Saturday, January 26, 2008


A friend just sent me this great link to a video about Rift Valley Academy in Kenya. Watch it, and you'll see why I loved my years there so much. RVA students are described in amazingly glowing terms on the video, and I want to echo the sentiment and say they most definitely are All That.

My first year at RVA was 1992. Just a few years before, Scott Wesley Brown came out with a song called Please Don't Send Me to Africa, a parody of someone "trying" to live for God but afraid of where His will might lead. In this person's mind, the worst-case scenario was being sent to Africa. Talking with churches and women's groups as part of the support-raising process, I remember people's eyes filling with a mixture of surprise and disbelief when I told them my prayer was the opposite: LORD, PLEASE SEND ME TO AFRICA!

If I had more time tonight, I'd explore this strange belief that God is out to make His children miserable by going far, far away to do hard, hard things they won't enjoy. Truth be told, the entire time I lived in Kenya I was overwhelmingly grateful to be there. Teaching and loving the students at RVA was one of the great joys of my life! Living in Kenya was icing on the cake. I grew up in America, but I grew deep in Africa. I wouldn't trade those wonderful years for anything.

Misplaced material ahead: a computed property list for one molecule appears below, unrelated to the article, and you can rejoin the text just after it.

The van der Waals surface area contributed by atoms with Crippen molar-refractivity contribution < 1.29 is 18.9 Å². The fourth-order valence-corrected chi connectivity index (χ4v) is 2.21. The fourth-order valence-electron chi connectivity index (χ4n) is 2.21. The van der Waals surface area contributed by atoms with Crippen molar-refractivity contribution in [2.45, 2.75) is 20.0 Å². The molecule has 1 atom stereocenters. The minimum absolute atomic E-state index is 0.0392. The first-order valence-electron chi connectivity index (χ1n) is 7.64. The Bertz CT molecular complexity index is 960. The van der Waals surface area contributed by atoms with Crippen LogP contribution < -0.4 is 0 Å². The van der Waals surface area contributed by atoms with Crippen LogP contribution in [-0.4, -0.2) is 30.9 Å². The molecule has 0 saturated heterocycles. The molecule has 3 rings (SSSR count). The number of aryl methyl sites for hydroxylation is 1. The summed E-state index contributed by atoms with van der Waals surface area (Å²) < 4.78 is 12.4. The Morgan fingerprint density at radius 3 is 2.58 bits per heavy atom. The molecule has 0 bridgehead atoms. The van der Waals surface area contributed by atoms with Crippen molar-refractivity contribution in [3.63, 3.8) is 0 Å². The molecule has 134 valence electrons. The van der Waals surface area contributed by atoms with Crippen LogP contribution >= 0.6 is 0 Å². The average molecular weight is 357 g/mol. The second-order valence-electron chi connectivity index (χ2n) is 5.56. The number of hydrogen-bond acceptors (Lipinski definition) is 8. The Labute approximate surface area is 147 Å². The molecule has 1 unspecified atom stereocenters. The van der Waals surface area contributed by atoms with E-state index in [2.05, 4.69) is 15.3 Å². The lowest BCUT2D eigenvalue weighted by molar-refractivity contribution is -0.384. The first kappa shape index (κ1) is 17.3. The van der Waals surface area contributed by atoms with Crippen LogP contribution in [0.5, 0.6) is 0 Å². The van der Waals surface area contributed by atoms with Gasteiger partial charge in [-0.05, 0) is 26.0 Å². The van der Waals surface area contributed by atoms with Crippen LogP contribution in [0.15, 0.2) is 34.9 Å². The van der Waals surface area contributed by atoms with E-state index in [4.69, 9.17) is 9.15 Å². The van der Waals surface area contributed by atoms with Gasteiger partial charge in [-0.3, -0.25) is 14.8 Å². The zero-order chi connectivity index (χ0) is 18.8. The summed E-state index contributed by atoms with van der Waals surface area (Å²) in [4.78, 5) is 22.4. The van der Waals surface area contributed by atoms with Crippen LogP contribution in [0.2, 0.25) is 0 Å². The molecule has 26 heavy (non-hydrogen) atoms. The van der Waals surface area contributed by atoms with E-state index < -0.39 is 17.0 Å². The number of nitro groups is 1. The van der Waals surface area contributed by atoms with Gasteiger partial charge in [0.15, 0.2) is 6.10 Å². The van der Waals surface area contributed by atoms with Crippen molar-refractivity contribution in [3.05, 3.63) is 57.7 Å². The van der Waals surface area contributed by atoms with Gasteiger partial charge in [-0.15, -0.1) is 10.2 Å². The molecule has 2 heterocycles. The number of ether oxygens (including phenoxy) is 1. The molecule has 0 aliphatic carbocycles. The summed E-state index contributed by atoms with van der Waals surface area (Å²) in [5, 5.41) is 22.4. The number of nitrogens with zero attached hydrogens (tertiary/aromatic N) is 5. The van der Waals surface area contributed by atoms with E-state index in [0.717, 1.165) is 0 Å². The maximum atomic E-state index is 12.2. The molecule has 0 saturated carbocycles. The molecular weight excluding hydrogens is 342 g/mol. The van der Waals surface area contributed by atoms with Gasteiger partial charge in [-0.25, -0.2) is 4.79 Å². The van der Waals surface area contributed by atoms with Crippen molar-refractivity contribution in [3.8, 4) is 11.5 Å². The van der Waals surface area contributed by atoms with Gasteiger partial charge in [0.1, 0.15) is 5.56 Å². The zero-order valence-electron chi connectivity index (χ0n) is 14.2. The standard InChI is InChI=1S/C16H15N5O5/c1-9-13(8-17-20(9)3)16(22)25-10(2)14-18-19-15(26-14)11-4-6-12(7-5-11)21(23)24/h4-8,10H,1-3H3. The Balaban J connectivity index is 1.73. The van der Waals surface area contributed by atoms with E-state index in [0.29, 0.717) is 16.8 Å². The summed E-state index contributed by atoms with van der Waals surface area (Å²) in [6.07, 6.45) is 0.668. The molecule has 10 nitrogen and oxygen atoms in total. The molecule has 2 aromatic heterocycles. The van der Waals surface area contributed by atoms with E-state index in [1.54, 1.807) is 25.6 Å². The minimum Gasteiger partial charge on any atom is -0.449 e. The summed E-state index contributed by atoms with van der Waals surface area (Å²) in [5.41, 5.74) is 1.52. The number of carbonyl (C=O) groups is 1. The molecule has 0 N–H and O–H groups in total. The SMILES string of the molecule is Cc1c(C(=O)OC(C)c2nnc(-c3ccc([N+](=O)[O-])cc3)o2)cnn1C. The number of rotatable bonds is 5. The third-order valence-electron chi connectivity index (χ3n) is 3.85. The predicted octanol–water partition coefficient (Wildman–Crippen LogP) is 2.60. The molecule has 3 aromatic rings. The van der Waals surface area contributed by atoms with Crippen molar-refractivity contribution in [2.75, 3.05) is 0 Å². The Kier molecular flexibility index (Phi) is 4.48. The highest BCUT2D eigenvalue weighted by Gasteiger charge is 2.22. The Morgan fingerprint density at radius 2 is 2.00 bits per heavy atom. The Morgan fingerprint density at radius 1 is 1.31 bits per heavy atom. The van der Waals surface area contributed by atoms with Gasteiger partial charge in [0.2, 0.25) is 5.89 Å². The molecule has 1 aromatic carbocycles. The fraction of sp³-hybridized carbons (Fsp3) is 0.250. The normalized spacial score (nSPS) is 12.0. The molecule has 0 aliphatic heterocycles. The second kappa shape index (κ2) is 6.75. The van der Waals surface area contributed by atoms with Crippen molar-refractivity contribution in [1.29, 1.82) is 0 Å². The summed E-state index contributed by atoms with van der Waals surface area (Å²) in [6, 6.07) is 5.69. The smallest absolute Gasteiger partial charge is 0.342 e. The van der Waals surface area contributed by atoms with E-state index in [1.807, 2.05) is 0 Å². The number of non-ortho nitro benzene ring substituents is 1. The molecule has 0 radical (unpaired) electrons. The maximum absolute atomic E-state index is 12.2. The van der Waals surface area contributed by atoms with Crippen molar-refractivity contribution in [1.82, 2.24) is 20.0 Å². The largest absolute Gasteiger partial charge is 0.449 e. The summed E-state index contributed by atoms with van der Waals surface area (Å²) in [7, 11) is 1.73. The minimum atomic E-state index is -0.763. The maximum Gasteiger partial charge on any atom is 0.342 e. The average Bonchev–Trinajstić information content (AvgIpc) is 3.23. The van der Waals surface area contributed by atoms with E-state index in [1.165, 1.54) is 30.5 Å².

Funny, isn't it, how music comes back to you and instantly transports you to another time and place. The music toward the beginning of this video is the tune to Kenya's national anthem which RVA's entire student body sings while gathered to raise the Kenyan flag on Friday mornings. It's as much a part of my heart as the Star Spangled Banner, and even better it's a gorgeous prayer:

Ee Mungu nguvu yetu
Ilete baraka kwetu
Haki iwe ngao na mlinzi
Natukae na udugu
Amani na uhuru
Raha tupate na ustawi.

Oh God of all creation
Bless this, our land and nation
Justice be our shield and defender
May we dwell in unity, peace and liberty
Plenty be found within our borders.

Oh Lord, dear Lord, let it be.


Marsha said...

My newest granddaughter was born in November at the missionary hospital in Kajabe. The lead missionary on my daughter and son in laws mission station sent their daughters through RVA - I believe in the late nineties. I know the last one just graduated maybe 3 years ago.

Marsha said...

I would like to add this comment. I often get asked by family, friends and aquaintances about what it's like releasing a "child" to ministry so far away. One of my favorite sayings is, "I'd rather have my children on the other side of the world and in God's will, than living next door and out of it."

Anonymous said...

I wonder when y'all will return! Hmmmm. I sort of think it's inevitable. I do hope we overlap at some point. I love you, Laura! cck